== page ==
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Author Notes:

E-mail: ude.yrome@aegdem



  • nigra
  • dopamine
  • striatum
  • subthalamic nucleus
  • Lewy body
  • oxidative stress
  • α-synuclein
  • proteasome

Biology of Parkinson's disease: pathogenesis and pathophysiology of a multisystem neurodegenerative disorder


Journal Title:

Dialogues in Clinical Neuroscience


Volume 6, Number 3


, Pages 259-280

Type of Work:

Article | Final Publisher PDF


Parkinson's disease (PD) is the second most common movement disorder. The characteristic motor impairments - bradykinesia, rigidity, and resting tremor - result from degenerative loss of midbrain dopamine (DA) neurons in the substantia nigra, and are responsive to symptomatic treatment with dopaminergic medications and functional neurosurgery. PD is also the second most common neurodegenerative disorder. Viewed from this perspective, PD is a disorder of multiple functional systems, not simply the motor system, and of multiple neurotransmitter systems, not merely that of DA. The characteristic pathology - intraneuronal Lewy body inclusions and reduced numbers of surviving neurons - is similar in each of the targeted neuron groups, suggesting a common neurodegenerative process. Pathological and experimental studies indicate that oxidative stress, proteolytic stress, and inflammation figure prominently in the pathogenesis of PD. Yet, whether any of these mechanisms plays a causal role in human PD is unknown, because to date we have no proven neuroprotective therapies that slow or reverse disease progression in patients with PD. We are beginning to understand the pathophysiology of motor dysfunction in PD, but its etiopathogenesis as a neurodegenerative disorder remains poorly understood.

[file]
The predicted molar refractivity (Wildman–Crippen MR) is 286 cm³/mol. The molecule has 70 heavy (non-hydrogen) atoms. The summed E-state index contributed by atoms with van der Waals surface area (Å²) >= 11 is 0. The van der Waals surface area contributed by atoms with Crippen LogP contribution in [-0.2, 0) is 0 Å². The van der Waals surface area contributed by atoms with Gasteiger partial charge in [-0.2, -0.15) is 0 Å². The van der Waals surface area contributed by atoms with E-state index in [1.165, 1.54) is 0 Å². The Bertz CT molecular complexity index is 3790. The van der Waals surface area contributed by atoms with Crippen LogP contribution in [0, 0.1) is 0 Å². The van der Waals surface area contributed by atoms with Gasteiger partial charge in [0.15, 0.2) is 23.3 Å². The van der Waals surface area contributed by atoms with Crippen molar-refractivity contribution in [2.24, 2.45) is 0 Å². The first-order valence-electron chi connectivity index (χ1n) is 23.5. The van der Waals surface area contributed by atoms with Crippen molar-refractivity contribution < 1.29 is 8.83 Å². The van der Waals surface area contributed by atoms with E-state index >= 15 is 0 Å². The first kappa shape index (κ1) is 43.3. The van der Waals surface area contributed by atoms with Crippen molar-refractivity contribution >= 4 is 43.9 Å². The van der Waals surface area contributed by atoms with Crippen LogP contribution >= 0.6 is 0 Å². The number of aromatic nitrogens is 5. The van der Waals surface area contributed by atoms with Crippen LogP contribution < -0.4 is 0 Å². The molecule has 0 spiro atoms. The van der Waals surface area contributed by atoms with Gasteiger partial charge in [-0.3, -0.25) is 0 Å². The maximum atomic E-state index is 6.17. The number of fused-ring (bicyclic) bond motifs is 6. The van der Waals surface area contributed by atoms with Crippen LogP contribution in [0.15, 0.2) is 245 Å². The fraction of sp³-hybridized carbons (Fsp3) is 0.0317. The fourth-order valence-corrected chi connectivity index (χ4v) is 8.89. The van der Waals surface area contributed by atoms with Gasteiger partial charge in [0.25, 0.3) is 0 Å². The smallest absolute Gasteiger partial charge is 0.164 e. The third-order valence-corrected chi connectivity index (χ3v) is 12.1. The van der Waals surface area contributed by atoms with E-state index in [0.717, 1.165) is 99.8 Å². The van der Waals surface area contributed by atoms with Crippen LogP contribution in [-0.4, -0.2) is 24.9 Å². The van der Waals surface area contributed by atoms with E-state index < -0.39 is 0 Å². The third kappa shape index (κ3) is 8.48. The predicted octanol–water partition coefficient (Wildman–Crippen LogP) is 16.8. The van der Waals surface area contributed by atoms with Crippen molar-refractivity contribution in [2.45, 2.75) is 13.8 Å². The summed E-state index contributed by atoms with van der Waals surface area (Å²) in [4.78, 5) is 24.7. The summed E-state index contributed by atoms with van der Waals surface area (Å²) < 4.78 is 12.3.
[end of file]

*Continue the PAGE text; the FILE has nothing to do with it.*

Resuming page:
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© 2004 LLS

This is an Open Access work distributed under the terms of the Creative Commons Attribution-NonCommerical-NoDerivs 3.0 Unported License (http://creativecommons.org/licenses/by-nc-nd/3.0/).

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